• 50. How do you find the right mentor text? ● Constantly ask yourself as you’re reading: How can I use this with my students? ○ Is it something they can easily emulate? ○ Can it teach them an element of craft such as: ■ varying sentence lengths ■ the conventions (or unconventional use) of language ■ literary concepts ■ grabbing leads ■ resonating endings
  • 51. How do you find the right mentor text? Comb through nonfiction award lists: ● NCTE Orbis Pictus Award ● Association for Library Services (ALSC) to Children Robert F. Sibert Informational Book Medal ● Young Adult Library Services Association (YALSA) Award for Excellence in Nonfiction for Young Adults ● National Science Teachers Association (NSTA) Outstanding Science Trade Books for Students K-12 ● National Council for the Social Studies (NCSS) Notable Trade Books for Young People
  • 52. How do you find the right mentor texts? ● Follow teachers on Goodreads and Pinterest ○ Goodreads: can sort to-read, currently reading, and read books onto shelves ○ Pinterest: Pin ideas on boards with different themes. Some boards I follow/curate: mentor texts, book trailers, book reviews, article of the week, etc.)
  • 53. How do you find the right mentor text? Start using Twitter for professional development ○ Regular, ongoing hashtags: #bookaday #nerdybookclub ○ Twitter chats: #titletalk #nctechat #rwworkshop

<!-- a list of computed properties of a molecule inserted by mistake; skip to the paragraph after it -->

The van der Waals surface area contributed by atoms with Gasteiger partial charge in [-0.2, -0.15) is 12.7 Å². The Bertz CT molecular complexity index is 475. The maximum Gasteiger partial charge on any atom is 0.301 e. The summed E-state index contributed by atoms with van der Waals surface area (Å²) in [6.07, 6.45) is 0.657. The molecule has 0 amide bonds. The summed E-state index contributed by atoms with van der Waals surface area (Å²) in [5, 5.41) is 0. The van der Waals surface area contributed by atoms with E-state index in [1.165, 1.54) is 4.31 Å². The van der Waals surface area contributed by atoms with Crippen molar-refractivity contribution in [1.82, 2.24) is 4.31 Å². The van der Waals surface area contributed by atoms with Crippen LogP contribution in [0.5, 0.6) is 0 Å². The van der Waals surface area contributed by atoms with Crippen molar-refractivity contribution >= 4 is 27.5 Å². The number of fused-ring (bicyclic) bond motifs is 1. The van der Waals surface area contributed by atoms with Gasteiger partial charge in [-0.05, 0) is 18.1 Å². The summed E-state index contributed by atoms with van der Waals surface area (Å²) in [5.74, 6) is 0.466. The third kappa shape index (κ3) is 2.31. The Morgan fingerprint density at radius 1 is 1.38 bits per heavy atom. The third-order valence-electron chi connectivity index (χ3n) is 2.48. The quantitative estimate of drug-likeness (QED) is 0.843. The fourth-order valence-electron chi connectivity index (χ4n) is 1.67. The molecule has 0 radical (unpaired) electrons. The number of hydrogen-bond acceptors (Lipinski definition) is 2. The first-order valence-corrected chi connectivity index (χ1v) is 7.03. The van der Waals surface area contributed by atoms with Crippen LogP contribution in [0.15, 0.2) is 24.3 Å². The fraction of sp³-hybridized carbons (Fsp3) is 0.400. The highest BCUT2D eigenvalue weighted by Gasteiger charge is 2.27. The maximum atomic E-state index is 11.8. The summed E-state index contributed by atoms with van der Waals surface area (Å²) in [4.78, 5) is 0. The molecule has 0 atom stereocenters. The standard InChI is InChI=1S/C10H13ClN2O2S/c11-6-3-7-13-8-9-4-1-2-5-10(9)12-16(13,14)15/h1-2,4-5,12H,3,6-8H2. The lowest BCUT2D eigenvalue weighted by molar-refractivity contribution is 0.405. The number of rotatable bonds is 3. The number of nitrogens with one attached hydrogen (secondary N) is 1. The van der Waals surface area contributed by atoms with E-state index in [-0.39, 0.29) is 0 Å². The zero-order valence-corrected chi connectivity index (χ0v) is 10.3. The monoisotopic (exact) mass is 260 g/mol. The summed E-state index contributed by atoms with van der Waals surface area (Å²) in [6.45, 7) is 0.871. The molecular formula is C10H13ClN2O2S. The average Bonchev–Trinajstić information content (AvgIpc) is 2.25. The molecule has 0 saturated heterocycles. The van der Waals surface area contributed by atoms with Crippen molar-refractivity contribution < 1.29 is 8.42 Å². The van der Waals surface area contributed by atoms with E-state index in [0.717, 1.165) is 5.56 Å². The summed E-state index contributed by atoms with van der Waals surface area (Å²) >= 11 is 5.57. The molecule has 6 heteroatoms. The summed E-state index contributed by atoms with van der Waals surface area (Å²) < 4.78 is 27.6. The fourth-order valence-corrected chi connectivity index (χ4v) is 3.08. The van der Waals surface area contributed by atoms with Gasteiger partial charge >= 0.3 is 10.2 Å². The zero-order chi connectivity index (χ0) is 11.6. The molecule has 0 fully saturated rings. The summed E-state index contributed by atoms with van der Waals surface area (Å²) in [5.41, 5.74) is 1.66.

• 54. How do you find the right mentor texts? Read teacher/librarian blogs: ● Teach Mentor Texts ● Unleashing Readers ● Kid Lit Frenzy ○ Common Core in Real Libraries ○ Nonfiction Picture Book Wednesdays ● Nonfiction Detectives ● Great Kid Books ● 100 Scope Notes ● Reading, Teaching, Learning ● The Late Bloomer’s Book Blog ● There’s A Book For That
  • 55. Other resources for using mentor texts Mentor Author, Mentor Texts by Ralph Fletcher Write Beside Them by Penny Kittle Write Like This by Kelly Gallagher Mechanically Inclined by Jeff Anderson Ten Things Every Writer Needs to Know by Jeff Anderson Finding the Heart of Nonfiction by Georgia Heard
  • 56. Download our presentation and follow us on Twitter Twitter: Beth: @BethShaum Kellee: @kelleemoye Jen: @mentortexts Audrey: @yourbuffalo